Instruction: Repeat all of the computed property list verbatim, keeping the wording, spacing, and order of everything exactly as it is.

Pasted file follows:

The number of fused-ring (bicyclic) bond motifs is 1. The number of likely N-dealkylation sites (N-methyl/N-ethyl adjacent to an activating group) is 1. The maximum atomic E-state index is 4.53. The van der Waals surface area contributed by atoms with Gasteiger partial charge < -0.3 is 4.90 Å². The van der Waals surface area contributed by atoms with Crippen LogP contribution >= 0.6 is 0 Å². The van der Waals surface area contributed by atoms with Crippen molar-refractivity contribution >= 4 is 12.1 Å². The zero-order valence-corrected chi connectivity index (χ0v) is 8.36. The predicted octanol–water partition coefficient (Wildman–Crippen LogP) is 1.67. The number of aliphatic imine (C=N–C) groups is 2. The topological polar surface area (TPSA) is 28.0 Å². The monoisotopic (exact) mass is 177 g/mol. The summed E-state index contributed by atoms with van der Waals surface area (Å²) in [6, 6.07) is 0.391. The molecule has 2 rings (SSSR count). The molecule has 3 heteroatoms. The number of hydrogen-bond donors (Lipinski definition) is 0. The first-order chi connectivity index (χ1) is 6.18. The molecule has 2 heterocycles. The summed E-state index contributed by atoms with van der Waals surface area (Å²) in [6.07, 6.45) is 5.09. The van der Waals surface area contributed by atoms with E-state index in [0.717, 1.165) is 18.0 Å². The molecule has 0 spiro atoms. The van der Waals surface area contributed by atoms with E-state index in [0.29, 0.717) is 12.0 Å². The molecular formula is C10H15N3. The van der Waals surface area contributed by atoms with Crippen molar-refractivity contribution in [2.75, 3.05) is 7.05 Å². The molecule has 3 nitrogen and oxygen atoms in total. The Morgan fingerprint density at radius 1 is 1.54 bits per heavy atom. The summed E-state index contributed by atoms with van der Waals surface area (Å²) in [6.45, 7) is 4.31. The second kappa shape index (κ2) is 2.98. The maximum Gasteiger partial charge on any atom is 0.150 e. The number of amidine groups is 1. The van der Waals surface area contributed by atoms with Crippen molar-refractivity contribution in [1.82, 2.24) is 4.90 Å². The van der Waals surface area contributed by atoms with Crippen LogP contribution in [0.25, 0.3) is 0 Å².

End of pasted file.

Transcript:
The number of fused-ring (bicyclic) bond motifs is 1. The number of likely N-dealkylation sites (N-methyl/N-ethyl adjacent to an activating group) is 1. The maximum atomic E-state index is 4.53. The van der Waals surface area contributed by atoms with Gasteiger partial charge < -0.3 is 4.90 Å². The van der Waals surface area contributed by atoms with Crippen LogP contribution >= 0.6 is 0 Å². The van der Waals surface area contributed by atoms with Crippen molar-refractivity contribution >= 4 is 12.1 Å². The zero-order valence-corrected chi connectivity index (χ0v) is 8.36. The predicted octanol–water partition coefficient (Wildman–Crippen LogP) is 1.67. The number of aliphatic imine (C=N–C) groups is 2. The topological polar surface area (TPSA) is 28.0 Å². The monoisotopic (exact) mass is 177 g/mol. The summed E-state index contributed by atoms with van der Waals surface area (Å²) in [6, 6.07) is 0.391. The molecule has 2 rings (SSSR count). The molecule has 3 heteroatoms. The number of hydrogen-bond donors (Lipinski definition) is 0. The first-order chi connectivity index (χ1) is 6.18. The molecule has 2 heterocycles. The summed E-state index contributed by atoms with van der Waals surface area (Å²) in [6.07, 6.45) is 5.09. The van der Waals surface area contributed by atoms with E-state index in [0.717, 1.165) is 18.0 Å². The molecule has 0 spiro atoms. The van der Waals surface area contributed by atoms with E-state index in [0.29, 0.717) is 12.0 Å². The molecular formula is C10H15N3. The van der Waals surface area contributed by atoms with Crippen molar-refractivity contribution in [2.75, 3.05) is 7.05 Å². The molecule has 3 nitrogen and oxygen atoms in total. The Morgan fingerprint density at radius 1 is 1.54 bits per heavy atom. The summed E-state index contributed by atoms with van der Waals surface area (Å²) in [6.45, 7) is 4.31. The second kappa shape index (κ2) is 2.98. The maximum Gasteiger partial charge on any atom is 0.150 e. The number of amidine groups is 1. The van der Waals surface area contributed by atoms with Crippen molar-refractivity contribution in [1.82, 2.24) is 4.90 Å². The van der Waals surface area contributed by atoms with Crippen LogP contribution in [0.25, 0.3) is 0 Å².